Whether it is turkey and stuffing, spinning a dreidel, the lighting of diyas, celebrating Umoja, or chestnuts roasting on an open fire, there’s always something to look forward to at the holidays. No matter what you celebrate, the holiday season usually entails enjoying traditions with loved ones. But how does that look for you and yours in 2020?
Now that Halloween is over and before the subsequent holidays sneak up on you, it is time to set expectations with your co-parent. This year, be sure to take extra steps to confirm your upcoming holiday schedules, which usually take precedence over regular parenting time, as far in advance as you can. Confer with one another about who may or may not be joining you around the Thanksgiving table. Decide whether you are comfortable with either party traveling to grandma’s house.
The 2020 reality is that co-parents should be flexible with one another and it might be the perfect time to trying celebrating holidays with loved ones virtually. While it may not be the same as passing the gravy around the table, arranging e-parenting time via FaceTime may be the next best thing—and in the best interests of your children. The internet can give everyone the opportunity to engage in cherished holiday traditions, especially one as simple as reading The Night Before Christmas to your little one on December 24th, while keeping you safe and healthy. Using these technologies, you can encourage the maintenance of bonded relationships between your children and loved ones and that is something everyone can be grateful for this holiday season.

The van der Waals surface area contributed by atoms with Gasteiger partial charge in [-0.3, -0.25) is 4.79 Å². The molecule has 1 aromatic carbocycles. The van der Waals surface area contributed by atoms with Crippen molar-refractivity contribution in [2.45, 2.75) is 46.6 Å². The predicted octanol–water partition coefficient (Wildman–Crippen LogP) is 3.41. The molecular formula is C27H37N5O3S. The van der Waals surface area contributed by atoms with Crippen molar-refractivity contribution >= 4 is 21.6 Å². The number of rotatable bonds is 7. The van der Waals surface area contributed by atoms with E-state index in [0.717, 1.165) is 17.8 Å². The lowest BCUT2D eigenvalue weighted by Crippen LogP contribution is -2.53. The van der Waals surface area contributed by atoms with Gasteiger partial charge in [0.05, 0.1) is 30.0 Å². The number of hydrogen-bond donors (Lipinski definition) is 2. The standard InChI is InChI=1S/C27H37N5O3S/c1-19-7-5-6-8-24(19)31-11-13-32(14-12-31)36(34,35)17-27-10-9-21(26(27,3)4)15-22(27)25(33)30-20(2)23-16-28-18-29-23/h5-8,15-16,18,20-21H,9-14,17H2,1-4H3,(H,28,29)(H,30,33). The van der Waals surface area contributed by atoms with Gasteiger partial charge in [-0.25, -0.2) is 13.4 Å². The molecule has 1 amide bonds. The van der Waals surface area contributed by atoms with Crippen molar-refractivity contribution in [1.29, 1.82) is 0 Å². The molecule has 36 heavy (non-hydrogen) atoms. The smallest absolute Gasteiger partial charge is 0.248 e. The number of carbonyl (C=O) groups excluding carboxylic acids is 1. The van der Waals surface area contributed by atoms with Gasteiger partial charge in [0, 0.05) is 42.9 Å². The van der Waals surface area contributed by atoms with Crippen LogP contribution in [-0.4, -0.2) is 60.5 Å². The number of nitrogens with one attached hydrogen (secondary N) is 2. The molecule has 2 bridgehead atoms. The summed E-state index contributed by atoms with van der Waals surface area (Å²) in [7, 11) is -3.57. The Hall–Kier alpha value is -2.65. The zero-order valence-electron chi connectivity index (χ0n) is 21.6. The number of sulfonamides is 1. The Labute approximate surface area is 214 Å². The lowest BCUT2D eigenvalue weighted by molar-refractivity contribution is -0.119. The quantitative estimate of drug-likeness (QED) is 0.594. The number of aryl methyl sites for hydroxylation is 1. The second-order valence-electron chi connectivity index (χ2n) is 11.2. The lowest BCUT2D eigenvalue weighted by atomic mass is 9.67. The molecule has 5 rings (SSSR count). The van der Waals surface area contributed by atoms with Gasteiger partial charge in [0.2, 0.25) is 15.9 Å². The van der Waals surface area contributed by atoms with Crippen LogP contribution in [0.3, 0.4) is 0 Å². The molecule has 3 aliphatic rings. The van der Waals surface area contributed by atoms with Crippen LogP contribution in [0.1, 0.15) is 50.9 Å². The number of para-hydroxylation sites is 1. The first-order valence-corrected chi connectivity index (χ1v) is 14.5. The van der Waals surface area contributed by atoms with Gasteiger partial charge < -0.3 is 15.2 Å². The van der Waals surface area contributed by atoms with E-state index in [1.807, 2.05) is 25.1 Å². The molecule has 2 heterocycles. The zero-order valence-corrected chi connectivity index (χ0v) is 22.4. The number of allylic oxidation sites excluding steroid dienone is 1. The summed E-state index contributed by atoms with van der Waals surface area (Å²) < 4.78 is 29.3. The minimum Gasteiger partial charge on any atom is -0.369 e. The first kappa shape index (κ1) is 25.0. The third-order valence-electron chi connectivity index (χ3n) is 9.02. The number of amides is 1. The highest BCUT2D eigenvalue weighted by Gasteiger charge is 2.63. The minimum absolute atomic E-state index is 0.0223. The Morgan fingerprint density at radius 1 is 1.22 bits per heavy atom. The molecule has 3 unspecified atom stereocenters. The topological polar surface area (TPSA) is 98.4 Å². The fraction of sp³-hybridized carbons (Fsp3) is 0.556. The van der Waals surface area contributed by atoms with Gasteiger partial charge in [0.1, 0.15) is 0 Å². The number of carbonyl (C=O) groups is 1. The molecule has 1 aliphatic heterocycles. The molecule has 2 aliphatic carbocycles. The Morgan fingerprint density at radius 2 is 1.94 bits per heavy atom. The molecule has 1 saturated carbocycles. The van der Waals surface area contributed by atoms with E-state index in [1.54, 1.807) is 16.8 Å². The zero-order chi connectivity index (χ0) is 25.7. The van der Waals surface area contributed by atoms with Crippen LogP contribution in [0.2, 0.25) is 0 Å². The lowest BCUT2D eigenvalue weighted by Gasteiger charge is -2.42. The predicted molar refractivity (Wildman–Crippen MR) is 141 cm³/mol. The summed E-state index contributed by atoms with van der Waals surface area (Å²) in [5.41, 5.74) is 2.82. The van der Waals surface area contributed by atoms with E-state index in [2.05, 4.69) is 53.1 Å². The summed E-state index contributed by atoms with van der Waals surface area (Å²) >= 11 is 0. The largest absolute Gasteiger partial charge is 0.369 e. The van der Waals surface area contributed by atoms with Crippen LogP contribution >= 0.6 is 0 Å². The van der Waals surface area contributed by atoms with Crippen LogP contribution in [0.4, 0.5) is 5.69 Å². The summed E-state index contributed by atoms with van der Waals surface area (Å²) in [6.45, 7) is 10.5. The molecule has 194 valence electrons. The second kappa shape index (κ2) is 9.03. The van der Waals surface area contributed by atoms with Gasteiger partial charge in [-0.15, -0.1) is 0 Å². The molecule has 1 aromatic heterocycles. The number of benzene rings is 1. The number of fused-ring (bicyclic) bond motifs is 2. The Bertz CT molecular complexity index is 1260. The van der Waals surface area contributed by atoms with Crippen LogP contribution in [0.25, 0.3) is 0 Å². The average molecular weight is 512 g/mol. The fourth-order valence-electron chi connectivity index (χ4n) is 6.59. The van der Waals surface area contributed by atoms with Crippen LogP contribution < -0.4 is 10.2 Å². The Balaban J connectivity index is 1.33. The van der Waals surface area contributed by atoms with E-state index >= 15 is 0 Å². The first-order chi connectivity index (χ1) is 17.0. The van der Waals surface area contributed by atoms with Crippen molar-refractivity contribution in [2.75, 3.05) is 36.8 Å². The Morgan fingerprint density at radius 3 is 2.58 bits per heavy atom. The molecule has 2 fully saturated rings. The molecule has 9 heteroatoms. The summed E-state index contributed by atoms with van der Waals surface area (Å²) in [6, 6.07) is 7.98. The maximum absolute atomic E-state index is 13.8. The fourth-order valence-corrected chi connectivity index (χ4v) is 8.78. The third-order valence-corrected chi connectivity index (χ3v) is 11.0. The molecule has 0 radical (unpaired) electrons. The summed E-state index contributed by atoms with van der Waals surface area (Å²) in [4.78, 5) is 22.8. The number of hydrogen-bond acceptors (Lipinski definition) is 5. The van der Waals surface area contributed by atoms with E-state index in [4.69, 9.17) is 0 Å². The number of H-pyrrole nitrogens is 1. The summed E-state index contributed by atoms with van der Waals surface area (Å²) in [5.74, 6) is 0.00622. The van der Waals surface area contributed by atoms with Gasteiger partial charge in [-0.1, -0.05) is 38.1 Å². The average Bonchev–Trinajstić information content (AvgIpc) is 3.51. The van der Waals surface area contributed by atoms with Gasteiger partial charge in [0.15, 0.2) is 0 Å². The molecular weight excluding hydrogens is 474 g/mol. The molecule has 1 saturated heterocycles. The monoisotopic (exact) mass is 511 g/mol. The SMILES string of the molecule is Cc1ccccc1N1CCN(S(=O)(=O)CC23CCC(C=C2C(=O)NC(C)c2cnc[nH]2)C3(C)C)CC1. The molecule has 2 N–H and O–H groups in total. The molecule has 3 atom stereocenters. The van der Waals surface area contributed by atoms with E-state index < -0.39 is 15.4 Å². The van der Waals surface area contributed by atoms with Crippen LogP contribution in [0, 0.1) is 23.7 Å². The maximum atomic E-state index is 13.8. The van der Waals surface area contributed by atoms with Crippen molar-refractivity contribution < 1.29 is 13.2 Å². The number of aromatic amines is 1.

And so we’re offering this simple phrase — to kids from one to ninety-two — although it’s been said many times, many ways, we’re here to help you. Our experienced family law attorneys can assist you in exploring parenting time resolutions this holiday season and beyond.